WANTED: Clinicians for long-term relationship to lead unit and department safety efforts. Must be passionate about improving patient outcomes and value, have skills needed to lead these efforts, and enjoy working as part of a team.
Dr. Martin Luther King, Jr., in pushing the civil rights agenda, spoke of the "fierce urgency of now." Recent news reports highlight the fierce urgency of now in health care. The U.S leads the developed world in preventable deaths, as preventable harm continues unabated, insurance premiums have increased 9 percent while GDP remains flat, and investments in health care are crowding out investments in other important areas such as K-12 education. The fierce urgency to improve health care value not only impacts patients and health care providers, but all of society.
There are two main reasons why progress in improving safety and quality has been slow and difficult. The first is the field has largely run away from science, seeking quick fixes rather than deep understanding, focusing on what we do rather than the results we produce. The second reason is that health care lacks the capacity (infrastructure with skilled people) to improve quality and value. Because we have treated patient safety and quality as a project rather than a way of life, we have failed to create the necessary infrastructure to support the needed quality efforts.
If we are to improve quality, we will need to create an infrastructure to support patient safety. It is not surprising that most of the published literature in quality and safety comes from units (such as intensive-care units) that have dedicated physician and nurse leaders; there is someone in place to closely manage the work. Research and experience shows that units with dedicated physician leaders have lower costs, higher quality and better patient satisfaction.
While we do not really know what this patient safety infrastructure should look like, we have experience and theory to guide us. I believe that every unit needs named physician and nurse leaders to oversee patient safety efforts. These clinicians should have skills in safety and improvement science, as well as dedicated time (likely 10 percent for physicians and 20 percent for nurses) to oversee unit-level quality and safety efforts. They should also be held accountable for patient outcomes on the unit.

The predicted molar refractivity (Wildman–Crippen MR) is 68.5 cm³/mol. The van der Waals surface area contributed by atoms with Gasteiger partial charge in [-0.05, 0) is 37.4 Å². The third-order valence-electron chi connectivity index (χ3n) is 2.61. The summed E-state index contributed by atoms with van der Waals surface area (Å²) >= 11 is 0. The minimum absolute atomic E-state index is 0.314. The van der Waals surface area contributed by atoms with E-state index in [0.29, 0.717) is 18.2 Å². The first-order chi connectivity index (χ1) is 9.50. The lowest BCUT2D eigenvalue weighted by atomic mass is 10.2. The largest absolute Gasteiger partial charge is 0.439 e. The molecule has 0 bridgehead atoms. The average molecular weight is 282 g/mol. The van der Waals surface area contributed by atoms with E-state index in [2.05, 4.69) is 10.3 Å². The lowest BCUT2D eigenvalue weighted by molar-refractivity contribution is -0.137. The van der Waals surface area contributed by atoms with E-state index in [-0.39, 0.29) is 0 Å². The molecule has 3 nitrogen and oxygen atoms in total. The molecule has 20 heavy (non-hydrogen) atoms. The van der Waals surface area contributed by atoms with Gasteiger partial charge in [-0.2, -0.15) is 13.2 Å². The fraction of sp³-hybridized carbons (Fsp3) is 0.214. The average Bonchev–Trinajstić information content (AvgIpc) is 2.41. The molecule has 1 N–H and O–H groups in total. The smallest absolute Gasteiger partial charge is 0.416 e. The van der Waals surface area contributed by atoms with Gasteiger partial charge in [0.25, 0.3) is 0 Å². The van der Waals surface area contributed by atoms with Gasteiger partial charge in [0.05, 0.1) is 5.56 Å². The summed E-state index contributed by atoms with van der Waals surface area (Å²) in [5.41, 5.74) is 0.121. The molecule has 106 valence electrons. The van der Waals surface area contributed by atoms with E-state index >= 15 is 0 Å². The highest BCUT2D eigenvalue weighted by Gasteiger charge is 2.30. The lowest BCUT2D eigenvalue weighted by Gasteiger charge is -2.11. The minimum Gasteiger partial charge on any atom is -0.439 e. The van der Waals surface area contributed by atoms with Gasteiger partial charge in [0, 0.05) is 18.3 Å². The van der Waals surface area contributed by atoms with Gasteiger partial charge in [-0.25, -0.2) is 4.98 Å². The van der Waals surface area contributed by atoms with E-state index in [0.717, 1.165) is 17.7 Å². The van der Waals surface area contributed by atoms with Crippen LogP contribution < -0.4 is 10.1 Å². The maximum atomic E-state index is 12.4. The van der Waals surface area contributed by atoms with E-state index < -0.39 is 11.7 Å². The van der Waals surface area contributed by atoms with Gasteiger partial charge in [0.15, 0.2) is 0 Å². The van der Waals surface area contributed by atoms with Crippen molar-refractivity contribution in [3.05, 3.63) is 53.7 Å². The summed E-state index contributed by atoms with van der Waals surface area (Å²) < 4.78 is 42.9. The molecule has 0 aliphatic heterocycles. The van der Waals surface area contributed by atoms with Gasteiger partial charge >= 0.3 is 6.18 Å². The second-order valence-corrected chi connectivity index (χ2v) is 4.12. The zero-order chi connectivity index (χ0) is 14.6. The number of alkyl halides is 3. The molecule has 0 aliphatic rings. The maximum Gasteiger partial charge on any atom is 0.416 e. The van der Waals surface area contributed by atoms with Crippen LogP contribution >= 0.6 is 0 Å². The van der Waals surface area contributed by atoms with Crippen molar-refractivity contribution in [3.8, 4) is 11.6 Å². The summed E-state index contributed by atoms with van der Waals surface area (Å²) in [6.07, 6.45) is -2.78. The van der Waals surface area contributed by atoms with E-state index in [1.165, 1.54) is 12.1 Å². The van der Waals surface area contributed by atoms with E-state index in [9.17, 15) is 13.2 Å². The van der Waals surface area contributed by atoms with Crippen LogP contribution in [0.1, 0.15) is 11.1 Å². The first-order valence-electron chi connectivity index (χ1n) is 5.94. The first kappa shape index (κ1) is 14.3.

These unit leaders should report to department physician and nurse quality leaders who will each have 60 percent of their time dedicated to quality and safety. These leaders should have even higher levels of training, likely a master’s in public health or other relevant training in patient safety. The department-level leaders need to be supported by a full-time data analyst/patient safety improvement coach, with master’s training. The physician departmental quality leaders should report to both the department chair and vice president for medical affairs; the departmental nursing quality leader will report to the director of nursing and hospital director of patient safety.
The hospital quality leaders should also have master’s-level training and will report to both their hospital or health system executives (and in the case of Johns Hopkins Medicine, to the Armstrong Institute for Patient Safety and Quality). Here at Hopkins, the Bloomberg School of Public Health is developing a certificate in quality, patient safety and outcomes research which will help train our future leaders in this area.
This is the type of infrastructure that would be needed to advance quality. This is the type of infrastructure that will be required if we have any chance of reducing our costs in response to the forthcoming reductions in payments from Medicare and Medicaid. This is the type of infrastructure that is needed to take quality to the next level.
No doubt the structure this takes would vary among the hospitals and other entities that are part of the Johns Hopkins Health System. Sibley Memorial Hospital will look different than Suburban Hospital; Howard County General Hospital will look different from Johns Hopkins Bayview. Yet they will all have an infrastructure with skilled people who are held accountable. Just as the organizations do for finance.
The cost to finance this at The Johns Hopkins Hospital is less than 1 percent of revenue. Given that complications double or triple the costs of care, that approximately 30 percent of hospital costs are deemed preventable, and that complications increase readmission risks, the investment would likely pay for itself many times over.
If we are to take quality to the next level, these efforts must be led by clinicians and guided by science. We must insure we have the infrastructure, skills and accountability mechanisms. We need all clinicians to answer the call to lead their practices, their units, their departments, and their hospitals on the journey toward eliminating preventable harm.